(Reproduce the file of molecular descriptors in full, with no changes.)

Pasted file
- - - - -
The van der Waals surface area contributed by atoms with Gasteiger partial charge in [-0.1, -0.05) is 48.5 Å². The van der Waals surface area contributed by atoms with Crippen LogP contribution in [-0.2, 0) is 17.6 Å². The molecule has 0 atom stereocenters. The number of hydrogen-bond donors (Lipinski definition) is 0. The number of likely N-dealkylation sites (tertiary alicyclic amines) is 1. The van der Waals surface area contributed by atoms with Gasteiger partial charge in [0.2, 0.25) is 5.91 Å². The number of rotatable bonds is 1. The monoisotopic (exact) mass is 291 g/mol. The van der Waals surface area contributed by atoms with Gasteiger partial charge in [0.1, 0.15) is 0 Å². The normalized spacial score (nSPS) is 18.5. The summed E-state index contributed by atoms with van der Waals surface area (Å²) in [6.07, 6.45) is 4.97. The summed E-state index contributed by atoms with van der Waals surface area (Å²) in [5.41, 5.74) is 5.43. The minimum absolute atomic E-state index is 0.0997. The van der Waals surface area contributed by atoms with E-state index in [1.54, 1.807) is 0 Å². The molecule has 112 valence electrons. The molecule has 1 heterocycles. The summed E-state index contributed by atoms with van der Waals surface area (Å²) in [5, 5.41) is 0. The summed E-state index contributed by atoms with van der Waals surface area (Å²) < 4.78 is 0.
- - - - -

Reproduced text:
The van der Waals surface area contributed by atoms with Gasteiger partial charge in [-0.1, -0.05) is 48.5 Å². The van der Waals surface area contributed by atoms with Crippen LogP contribution in [-0.2, 0) is 17.6 Å². The molecule has 0 atom stereocenters. The number of hydrogen-bond donors (Lipinski definition) is 0. The number of likely N-dealkylation sites (tertiary alicyclic amines) is 1. The van der Waals surface area contributed by atoms with Gasteiger partial charge in [0.2, 0.25) is 5.91 Å². The number of rotatable bonds is 1. The monoisotopic (exact) mass is 291 g/mol. The van der Waals surface area contributed by atoms with Gasteiger partial charge in [0.1, 0.15) is 0 Å². The normalized spacial score (nSPS) is 18.5. The summed E-state index contributed by atoms with van der Waals surface area (Å²) in [6.07, 6.45) is 4.97. The summed E-state index contributed by atoms with van der Waals surface area (Å²) in [5.41, 5.74) is 5.43. The minimum absolute atomic E-state index is 0.0997. The van der Waals surface area contributed by atoms with E-state index in [1.54, 1.807) is 0 Å². The molecule has 112 valence electrons. The molecule has 1 heterocycles. The summed E-state index contributed by atoms with van der Waals surface area (Å²) in [5, 5.41) is 0. The summed E-state index contributed by atoms with van der Waals surface area (Å²) < 4.78 is 0.